Probability density of square

Suppose I know the probability density of a one-dimensional random variable $$X$$. Towards what direction do I need to think in order to calculate the probability density of $$X^2$$?

• $P(X^{2}\leq x)=P(-x \leq X \leq x)=\int_{-x}^{x} f_X(t)dt$. Differentiate this. – Kavi Rama Murthy Nov 22 at 11:33
• Nearly. $P(X^{2}\leq x)=P(-\sqrt x \leq X \leq \sqrt x )=\int_{-\sqrt x}^{\sqrt x} f_X(t)dt$ – oskar szarowicz Nov 22 at 23:29

If you want to find the probability distribution of a function of random variables, you can use the nexts methods:

1. The method of distribution function.

2. The method of transformation.

3. The method of moment generating functions.

Now, I'm going to explain each method:

1. The method of distribution function: Let, $$U$$ be a function of the random variables $$Y_{1}, Y_{2},\ldots, Y_{n}$$. 1.1 Find the region $$U=u$$ in the $$(y_{1},y_{2},\ldots,y_{n})$$ space.
1.2. Find the region $$U\leq u$$.
1.3. Find the $$F_{U}(u)=\mathbb{P}[U\leq u]$$ by integrating $$f(y_{1},y_{2},\ldots,y_{n})$$ over the region $$U\leq u$$.
1.4. Find the density function $$f_{U}(u)$$ by differenting $$F_{U}(u)$$. Thus, $$\displaystyle f_{U}(u)=\frac{d F_{U}(u)}{du}$$.

Note: For example, in your problem $$U=X^{2}$$, so you need to find $$\displaystyle \mathbb{P}[X^{2}\leq x]$$.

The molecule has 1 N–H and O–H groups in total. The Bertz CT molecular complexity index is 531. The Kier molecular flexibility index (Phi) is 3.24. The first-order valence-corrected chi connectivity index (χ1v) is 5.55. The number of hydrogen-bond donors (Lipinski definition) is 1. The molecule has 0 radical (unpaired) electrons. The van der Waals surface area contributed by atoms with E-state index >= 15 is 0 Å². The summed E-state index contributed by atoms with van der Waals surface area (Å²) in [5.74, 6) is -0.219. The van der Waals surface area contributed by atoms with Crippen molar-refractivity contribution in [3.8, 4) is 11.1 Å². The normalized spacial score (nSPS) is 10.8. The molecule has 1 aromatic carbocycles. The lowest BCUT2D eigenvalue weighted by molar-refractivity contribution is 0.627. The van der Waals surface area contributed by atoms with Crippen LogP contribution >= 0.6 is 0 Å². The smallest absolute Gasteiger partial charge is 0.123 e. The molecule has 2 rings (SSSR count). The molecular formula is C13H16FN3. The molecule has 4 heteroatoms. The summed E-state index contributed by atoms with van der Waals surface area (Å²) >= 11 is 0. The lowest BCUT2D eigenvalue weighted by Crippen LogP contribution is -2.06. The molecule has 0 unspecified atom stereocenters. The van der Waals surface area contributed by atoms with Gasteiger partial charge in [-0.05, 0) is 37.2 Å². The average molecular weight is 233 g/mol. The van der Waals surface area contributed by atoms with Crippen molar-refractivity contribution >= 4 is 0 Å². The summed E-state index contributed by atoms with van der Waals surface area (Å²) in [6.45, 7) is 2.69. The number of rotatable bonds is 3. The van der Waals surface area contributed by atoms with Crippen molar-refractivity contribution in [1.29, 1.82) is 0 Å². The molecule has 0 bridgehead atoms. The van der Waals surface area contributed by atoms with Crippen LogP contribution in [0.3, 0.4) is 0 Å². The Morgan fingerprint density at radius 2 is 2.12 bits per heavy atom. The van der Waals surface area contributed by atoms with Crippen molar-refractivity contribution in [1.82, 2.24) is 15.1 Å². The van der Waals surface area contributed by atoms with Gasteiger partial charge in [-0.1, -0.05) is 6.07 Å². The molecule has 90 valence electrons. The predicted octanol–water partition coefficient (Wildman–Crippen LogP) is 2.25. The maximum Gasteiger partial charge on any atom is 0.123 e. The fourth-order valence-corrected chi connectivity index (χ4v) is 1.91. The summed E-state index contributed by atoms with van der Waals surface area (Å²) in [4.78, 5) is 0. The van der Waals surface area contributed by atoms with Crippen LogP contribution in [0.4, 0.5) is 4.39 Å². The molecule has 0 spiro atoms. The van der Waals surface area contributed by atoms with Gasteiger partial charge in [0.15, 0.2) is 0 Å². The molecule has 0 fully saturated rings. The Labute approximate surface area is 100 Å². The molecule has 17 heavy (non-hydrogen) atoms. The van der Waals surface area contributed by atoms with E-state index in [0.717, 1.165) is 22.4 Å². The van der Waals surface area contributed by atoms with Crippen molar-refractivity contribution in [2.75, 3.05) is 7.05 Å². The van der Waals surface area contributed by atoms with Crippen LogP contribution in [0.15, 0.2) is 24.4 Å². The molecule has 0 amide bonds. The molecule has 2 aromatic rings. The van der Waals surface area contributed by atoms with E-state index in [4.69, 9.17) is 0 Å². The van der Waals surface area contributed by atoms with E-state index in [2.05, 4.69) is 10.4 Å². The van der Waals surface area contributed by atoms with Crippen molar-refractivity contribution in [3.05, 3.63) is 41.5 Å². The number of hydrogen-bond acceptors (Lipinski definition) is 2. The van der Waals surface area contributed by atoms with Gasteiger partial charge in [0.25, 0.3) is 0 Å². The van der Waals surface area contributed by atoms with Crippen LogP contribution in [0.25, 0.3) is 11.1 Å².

1. The method of transformation: Let $$U=h(Y)$$, where $$h(Y)$$ is either an increasing or decreasing function of $$y$$ for all $$y$$ such that $$f_{Y}(y)>0$$. So,
2.1. Find the inverse function, $$y=h^{-1}(u)$$.
2.2. Evaluate $$\frac{dh^{-1}}{du}=\frac{dh^{-1}(u)}{du}$$ 2.3. Find $$f_{U}(u)$$ by $$f_{U}(u)=f_{Y}\circ h^{-1}(u) \left|\frac{dh^{-1}}{du} \right|$$

Note: In your problem, you can take $$U=h(X)=X^{2}$$, and use this method if possible.

1. The method of moment generating functions: Let $$U$$ be a function of the random variables $$Y_{1},Y_{2},\ldots, Y_{n}$$.
3.1. Find the moment generating function for $$U$$, $$m_{U}(t)$$.
3.2. Compare $$m_{U}(t)$$ with the other well-known moment generating function. If $$m_{U}(t)=m_{V}(t)$$ for all values of $$t$$, so $$U$$ and $$V$$ have a identical distribution.

Note: In your problem, you could take $$U=X^{2}$$.

Suppose $$f_X$$ is PDF of $$X$$ and $$F_X$$ is CDF of $$X$$. Then

$$F_{X^2}(t) = P(X^2 < t) = P(-\sqrt{t} < X < \sqrt{t}) = F_{X}(\sqrt{t}) - F_{X}(- \sqrt{t})$$

And if we differentiate both sides by $$t$$, we get

$$f_{X^2}(t) = \frac{f_X(\sqrt{t}) + f_X(-\sqrt{t})}{2\sqrt{t}}$$